Last Sunday sucked. I got up that morning with the anticipation of going mountain biking. Checked the weather forecast the night earlier, finally seemed like it’d be clear. Just as I was about to start packing up and head out, I decided to take a quick peek out the window, only to realize it had rained in the morning. First, I’d like to take this moment and note the following: GOD DAMNED RAIN is to be chiefly blamed for causing the miserable experience I am about to recount. Of course, I myself am to blame as well, but I’ll get to that later.
I stood at the window staring at the soaked streets in my neighborhood, thinking of alternatives and at the same time getting pissed. For the past who knows how many weeks, I couldn’t get a single ride in. Every week, there would be an intermittent period of rain. I rode the local trail once after a shower (keyword: muddy), and I wasn’t going to do it again. It seems more acceptable if there was heavy raining for the whole week, not just ONE shower a couple days before the weekend. At that point I said screw it, rain or not, I’m riding. Sometimes when you get what you want, you might get more than bargained…
My first option was to borrow my Dad’s road bike and at least get some cardio, but he wouldn’t let me use it. The next plan then was to ride Mission Peak, since it’s primarily fireroad and rain dries up quick there. So that’s what I did. I grabbed a slice of pizza from the fridge and threw it in the microwave for breakfast (horrible idea), and went out.
Overall the climb up to the peak wasn’t bad, got into a steady pace at the top. This was roughly past the half way point… on an “illegal” trail I decided to try, since it was a single track. The one place I cut, I get caught by some lady from the regional park whatever authority, telling me not to do it again.
Then I rode into the clouds and eventually to the peak:
Good enough, this was supposed to be a quick and easy ride, and was going as planned. Now came the descent (into hell).
I was making progress and decided to push it, not paying attention to just how quickly rain dries up there. The gravel covered fireroads were like loose sand. I was flying down a long, steep section, and I felt the bike get a bit weightless. That’s when I knew I was fucked. I was going far, far too fast to save it. I tried applying the brakes, but it was too late, the bike was slipping out from under me. I hit the ground hard and then ended up in a slide for a good 15-20 feet on my back.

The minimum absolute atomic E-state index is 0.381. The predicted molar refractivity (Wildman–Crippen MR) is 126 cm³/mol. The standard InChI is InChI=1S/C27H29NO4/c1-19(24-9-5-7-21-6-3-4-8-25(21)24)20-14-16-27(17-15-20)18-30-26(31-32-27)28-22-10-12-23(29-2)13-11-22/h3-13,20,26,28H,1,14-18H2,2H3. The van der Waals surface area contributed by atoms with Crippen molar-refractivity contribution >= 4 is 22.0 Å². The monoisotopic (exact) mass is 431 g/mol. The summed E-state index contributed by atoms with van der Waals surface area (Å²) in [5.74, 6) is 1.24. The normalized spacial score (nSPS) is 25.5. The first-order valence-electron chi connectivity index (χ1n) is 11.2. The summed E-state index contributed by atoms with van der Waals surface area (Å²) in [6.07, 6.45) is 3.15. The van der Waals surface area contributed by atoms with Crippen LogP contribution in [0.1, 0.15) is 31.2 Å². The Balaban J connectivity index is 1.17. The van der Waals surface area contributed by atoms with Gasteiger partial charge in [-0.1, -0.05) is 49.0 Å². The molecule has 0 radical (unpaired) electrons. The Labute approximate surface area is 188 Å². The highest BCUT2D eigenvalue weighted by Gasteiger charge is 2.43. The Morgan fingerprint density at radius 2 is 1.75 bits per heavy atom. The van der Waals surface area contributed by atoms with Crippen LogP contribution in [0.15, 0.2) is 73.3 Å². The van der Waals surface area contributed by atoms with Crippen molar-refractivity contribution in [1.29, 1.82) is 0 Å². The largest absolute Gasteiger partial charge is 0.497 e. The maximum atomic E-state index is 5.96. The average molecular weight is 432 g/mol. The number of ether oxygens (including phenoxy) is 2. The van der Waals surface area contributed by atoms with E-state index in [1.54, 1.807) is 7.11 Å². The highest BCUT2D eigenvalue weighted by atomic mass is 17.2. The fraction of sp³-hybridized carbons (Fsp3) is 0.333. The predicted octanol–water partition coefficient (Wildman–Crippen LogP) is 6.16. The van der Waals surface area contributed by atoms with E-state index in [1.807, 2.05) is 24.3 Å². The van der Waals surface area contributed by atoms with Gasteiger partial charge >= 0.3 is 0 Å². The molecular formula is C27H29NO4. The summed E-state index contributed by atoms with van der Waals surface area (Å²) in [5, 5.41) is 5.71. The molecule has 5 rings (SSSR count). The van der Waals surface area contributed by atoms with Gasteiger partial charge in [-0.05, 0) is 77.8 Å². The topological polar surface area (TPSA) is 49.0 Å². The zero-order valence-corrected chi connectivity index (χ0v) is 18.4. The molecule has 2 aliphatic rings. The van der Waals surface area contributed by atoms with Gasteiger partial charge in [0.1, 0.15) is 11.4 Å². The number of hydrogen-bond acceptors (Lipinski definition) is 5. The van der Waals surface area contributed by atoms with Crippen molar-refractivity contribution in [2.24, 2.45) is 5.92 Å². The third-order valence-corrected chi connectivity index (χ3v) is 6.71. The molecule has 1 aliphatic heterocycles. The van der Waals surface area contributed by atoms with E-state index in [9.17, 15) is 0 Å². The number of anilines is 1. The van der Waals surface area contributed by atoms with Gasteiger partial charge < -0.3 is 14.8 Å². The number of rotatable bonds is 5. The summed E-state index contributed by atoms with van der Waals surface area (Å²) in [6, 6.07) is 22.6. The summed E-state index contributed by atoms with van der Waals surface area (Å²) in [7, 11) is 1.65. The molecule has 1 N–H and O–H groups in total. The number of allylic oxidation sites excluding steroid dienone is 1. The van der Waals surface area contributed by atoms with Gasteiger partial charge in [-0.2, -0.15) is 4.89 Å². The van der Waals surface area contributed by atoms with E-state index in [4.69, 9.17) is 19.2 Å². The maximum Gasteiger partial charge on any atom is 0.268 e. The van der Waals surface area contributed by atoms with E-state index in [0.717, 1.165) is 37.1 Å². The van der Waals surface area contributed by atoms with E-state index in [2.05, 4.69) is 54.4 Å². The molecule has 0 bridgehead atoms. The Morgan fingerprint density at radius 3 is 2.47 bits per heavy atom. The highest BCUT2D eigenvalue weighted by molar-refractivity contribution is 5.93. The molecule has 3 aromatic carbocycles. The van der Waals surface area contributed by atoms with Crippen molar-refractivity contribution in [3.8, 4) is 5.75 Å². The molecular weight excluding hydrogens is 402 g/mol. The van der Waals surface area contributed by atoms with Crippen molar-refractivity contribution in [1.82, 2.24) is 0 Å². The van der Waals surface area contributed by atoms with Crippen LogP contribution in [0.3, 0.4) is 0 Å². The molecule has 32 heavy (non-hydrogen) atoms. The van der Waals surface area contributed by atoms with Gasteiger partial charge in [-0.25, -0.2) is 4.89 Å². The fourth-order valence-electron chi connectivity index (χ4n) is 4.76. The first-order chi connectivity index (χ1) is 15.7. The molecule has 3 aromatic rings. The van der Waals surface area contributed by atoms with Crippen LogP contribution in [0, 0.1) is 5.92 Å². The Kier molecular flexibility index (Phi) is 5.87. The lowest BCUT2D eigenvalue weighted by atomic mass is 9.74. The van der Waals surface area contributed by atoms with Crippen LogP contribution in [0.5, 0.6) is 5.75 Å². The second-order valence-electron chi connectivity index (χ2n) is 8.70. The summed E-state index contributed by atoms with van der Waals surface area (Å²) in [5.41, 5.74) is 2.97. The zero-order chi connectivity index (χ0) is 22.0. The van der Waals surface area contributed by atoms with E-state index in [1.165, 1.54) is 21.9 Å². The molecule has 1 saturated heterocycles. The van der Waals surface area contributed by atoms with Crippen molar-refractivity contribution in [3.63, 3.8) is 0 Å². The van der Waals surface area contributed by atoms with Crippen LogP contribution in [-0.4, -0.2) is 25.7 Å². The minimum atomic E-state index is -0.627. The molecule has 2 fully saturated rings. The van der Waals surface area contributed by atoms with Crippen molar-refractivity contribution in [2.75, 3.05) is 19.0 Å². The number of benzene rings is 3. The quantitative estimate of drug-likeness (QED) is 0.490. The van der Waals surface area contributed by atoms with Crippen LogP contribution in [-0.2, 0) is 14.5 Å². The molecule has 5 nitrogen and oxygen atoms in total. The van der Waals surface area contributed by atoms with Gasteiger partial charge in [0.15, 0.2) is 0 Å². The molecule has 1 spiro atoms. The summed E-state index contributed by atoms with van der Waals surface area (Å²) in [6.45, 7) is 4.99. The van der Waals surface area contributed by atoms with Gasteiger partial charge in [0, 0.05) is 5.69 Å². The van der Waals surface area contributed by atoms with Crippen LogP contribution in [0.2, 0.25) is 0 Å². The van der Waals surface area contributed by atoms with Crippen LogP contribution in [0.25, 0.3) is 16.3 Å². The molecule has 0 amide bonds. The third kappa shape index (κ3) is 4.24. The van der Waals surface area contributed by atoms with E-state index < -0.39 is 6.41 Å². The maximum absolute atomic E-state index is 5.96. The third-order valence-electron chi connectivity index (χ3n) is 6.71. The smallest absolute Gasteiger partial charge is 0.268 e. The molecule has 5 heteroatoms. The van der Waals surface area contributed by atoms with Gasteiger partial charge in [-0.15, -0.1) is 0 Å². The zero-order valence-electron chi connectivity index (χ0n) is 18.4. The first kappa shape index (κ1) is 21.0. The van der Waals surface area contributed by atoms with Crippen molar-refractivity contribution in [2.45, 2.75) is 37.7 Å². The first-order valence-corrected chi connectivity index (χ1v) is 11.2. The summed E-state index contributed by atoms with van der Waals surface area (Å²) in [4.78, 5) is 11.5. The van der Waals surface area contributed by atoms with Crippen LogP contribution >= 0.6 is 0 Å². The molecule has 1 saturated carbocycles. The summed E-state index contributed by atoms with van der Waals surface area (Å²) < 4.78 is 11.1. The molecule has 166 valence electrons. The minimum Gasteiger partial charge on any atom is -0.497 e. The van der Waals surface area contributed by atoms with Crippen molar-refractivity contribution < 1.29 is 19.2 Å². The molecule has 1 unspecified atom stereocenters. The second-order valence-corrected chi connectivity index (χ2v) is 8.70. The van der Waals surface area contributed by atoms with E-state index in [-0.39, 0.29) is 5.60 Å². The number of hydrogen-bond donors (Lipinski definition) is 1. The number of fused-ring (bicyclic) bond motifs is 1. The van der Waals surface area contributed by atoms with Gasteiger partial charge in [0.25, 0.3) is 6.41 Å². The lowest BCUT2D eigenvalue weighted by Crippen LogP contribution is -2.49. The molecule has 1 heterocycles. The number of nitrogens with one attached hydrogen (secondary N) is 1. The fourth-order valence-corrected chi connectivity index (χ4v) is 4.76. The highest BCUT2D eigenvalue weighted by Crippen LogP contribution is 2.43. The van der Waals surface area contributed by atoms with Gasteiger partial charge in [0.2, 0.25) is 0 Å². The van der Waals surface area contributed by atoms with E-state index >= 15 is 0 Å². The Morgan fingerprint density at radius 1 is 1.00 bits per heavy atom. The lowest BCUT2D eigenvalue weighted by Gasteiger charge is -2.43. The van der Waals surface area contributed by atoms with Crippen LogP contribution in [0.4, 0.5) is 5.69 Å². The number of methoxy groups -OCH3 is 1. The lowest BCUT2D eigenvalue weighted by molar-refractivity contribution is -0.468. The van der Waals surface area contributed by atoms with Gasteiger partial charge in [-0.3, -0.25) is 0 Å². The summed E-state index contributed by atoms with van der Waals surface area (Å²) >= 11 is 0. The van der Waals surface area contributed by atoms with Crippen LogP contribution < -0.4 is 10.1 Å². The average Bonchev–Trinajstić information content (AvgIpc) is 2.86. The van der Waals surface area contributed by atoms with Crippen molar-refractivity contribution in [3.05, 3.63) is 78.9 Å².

As I was sliding down this hill, staring up at the sky, I thought to myself, “Good call on wearing a backpack.” That’s where my optimism ends. I stood up and observed the huge billow of dirt and dust my crash created. It’s at moments like these when the gravity of the situation first starts to sink in, and you feel a sense of hopelessness. My right arm/elbow was the initial point of impact. When I examined my arm, I saw a big hole and picked out a couple of rocks nested inside. Using the adrenaline, and before the blood and pain starts to pour in, I grabbed my bike off the ground and started the hike back down to the parking lot.
To make matters worse, I was still really high up when I crashed, so I had to focus on hustling. It was funny exchanging the usual pleasantries with hikers I passed, as if everything was fine. Eventually I was able to descend the mountain and go to the Hospital. I had to sit in the “Emergency” ward for over 40 minutes before I was admitted, ridiculous. It was infuriating sitting there with blood running down my arm, watching some guy, merry as can be, going in before me. I overheard that guy casually talking about how his arm has some occasional discomfort with the funny bone. You want to see discomfort, take a look at my arm instead.
Total bullshit. The front desk nurses were incompetent trash. I can understand that the norms of a Hospital desensitizes a person to all the pain and suffering that passes through, but it’s a place where sympathy should most crucial, so show some.
After almost 4 hours at the hospital, 80% of which was spent sitting and becoming lightheaded from blood loss, I was out. Better that I went though, I couldn’t have cleaned the wounds as well at home. My nurse, who was thankfully helpful, used a saline wash and then a bristled brush to scrub. It was interesting seeing all the little rocks falling out of my arm. Also had to get a tetanus shot and a couple x-rays.
My elbow the day after, can’t see the deepest part but it’s past muscle.
Amazing I didn’t break any bones, mainly because of the orientation when I landed. The other damages sum up to large cuts and scrapes down my entire right side, bruised palm, bruised rib, and the bone in my arm is bruised. The day after the accident I still went to school, and the soreness all over was pretty monstrous. It’s been a week now. I can’t straighten my elbow, and the wound there doesn’t look a whole lot better… it was dripping out wound juice every day.
I admit, given the speed I was carrying at the fall, I could have ended up in a worser predicament. Believe it or not, the injuries sustained here were not as bad as a previous shit-eating experience… also at Mission Peak, Spring of 2009. I won’t get into the details of that one, but the crash was alarmingly similar. I was hauling ass down this side road and then the front tire POPS. The rest was history (and is now in the form of scars all over my body). So what happens when I decide to ride Mission Peak again, 2 years later? I crash.
After all the pain, best I get out of it is being able to tell this story. What a scam. Oh well, at least the bike came out relatively unscathed, aside from the bars being twisted out of center.